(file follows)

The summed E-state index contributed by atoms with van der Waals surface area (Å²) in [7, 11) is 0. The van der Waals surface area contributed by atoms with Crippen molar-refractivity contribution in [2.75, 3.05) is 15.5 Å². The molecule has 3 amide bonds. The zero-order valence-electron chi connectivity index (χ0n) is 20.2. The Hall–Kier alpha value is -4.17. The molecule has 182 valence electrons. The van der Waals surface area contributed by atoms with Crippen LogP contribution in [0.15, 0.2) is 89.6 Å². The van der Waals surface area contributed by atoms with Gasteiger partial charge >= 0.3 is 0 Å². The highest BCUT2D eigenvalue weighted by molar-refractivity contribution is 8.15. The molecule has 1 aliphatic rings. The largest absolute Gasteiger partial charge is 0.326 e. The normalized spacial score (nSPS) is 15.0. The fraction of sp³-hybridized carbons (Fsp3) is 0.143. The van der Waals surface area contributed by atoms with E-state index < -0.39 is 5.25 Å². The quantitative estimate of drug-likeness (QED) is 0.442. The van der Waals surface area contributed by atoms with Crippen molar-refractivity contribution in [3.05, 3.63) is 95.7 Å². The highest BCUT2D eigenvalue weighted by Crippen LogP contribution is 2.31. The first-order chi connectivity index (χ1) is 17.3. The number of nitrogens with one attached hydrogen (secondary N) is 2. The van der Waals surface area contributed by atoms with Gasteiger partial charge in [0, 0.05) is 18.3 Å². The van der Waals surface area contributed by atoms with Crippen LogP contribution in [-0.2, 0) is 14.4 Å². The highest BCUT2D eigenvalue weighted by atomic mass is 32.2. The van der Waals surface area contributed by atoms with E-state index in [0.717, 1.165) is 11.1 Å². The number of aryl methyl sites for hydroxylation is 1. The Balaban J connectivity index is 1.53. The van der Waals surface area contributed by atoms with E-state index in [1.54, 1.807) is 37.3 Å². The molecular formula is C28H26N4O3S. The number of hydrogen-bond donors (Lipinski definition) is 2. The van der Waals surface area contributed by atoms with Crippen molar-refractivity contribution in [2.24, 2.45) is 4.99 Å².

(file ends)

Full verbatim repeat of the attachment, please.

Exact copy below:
The summed E-state index contributed by atoms with van der Waals surface area (Å²) in [7, 11) is 0. The van der Waals surface area contributed by atoms with Crippen molar-refractivity contribution in [2.75, 3.05) is 15.5 Å². The molecule has 3 amide bonds. The zero-order valence-electron chi connectivity index (χ0n) is 20.2. The Hall–Kier alpha value is -4.17. The molecule has 182 valence electrons. The van der Waals surface area contributed by atoms with Crippen LogP contribution in [0.15, 0.2) is 89.6 Å². The van der Waals surface area contributed by atoms with Gasteiger partial charge >= 0.3 is 0 Å². The highest BCUT2D eigenvalue weighted by molar-refractivity contribution is 8.15. The molecule has 1 aliphatic rings. The largest absolute Gasteiger partial charge is 0.326 e. The normalized spacial score (nSPS) is 15.0. The fraction of sp³-hybridized carbons (Fsp3) is 0.143. The van der Waals surface area contributed by atoms with E-state index < -0.39 is 5.25 Å². The quantitative estimate of drug-likeness (QED) is 0.442. The van der Waals surface area contributed by atoms with Crippen molar-refractivity contribution in [3.05, 3.63) is 95.7 Å². The highest BCUT2D eigenvalue weighted by Crippen LogP contribution is 2.31. The first-order chi connectivity index (χ1) is 17.3. The number of nitrogens with one attached hydrogen (secondary N) is 2. The van der Waals surface area contributed by atoms with Gasteiger partial charge in [0, 0.05) is 18.3 Å². The van der Waals surface area contributed by atoms with Crippen LogP contribution in [-0.2, 0) is 14.4 Å². The highest BCUT2D eigenvalue weighted by atomic mass is 32.2. The van der Waals surface area contributed by atoms with E-state index in [0.717, 1.165) is 11.1 Å². The number of aryl methyl sites for hydroxylation is 1. The Balaban J connectivity index is 1.53. The van der Waals surface area contributed by atoms with E-state index in [1.54, 1.807) is 37.3 Å². The molecular formula is C28H26N4O3S. The number of hydrogen-bond donors (Lipinski definition) is 2. The van der Waals surface area contributed by atoms with Crippen molar-refractivity contribution in [2.24, 2.45) is 4.99 Å².